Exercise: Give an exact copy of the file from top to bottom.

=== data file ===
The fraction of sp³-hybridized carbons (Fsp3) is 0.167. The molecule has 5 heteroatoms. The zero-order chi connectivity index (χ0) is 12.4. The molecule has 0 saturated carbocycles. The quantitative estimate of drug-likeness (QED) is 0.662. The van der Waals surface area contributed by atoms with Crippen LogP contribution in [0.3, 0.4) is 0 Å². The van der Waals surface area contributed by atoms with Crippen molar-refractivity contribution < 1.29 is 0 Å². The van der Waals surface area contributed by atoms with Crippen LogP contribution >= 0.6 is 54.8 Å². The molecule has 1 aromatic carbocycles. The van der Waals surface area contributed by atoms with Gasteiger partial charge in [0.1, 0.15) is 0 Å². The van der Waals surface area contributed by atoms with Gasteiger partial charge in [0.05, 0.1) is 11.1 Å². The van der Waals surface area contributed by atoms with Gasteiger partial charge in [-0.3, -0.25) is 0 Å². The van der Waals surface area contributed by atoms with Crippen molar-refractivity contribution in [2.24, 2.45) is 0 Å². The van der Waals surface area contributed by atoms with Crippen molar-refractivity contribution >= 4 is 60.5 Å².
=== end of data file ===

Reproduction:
The fraction of sp³-hybridized carbons (Fsp3) is 0.167. The molecule has 5 heteroatoms. The zero-order chi connectivity index (χ0) is 12.4. The molecule has 0 saturated carbocycles. The quantitative estimate of drug-likeness (QED) is 0.662. The van der Waals surface area contributed by atoms with Crippen LogP contribution in [0.3, 0.4) is 0 Å². The van der Waals surface area contributed by atoms with Crippen molar-refractivity contribution < 1.29 is 0 Å². The van der Waals surface area contributed by atoms with Crippen LogP contribution >= 0.6 is 54.8 Å². The molecule has 1 aromatic carbocycles. The van der Waals surface area contributed by atoms with Gasteiger partial charge in [0.1, 0.15) is 0 Å². The van der Waals surface area contributed by atoms with Gasteiger partial charge in [0.05, 0.1) is 11.1 Å². The van der Waals surface area contributed by atoms with Gasteiger partial charge in [-0.3, -0.25) is 0 Å². The van der Waals surface area contributed by atoms with Crippen molar-refractivity contribution in [2.24, 2.45) is 0 Å². The van der Waals surface area contributed by atoms with Crippen molar-refractivity contribution >= 4 is 60.5 Å².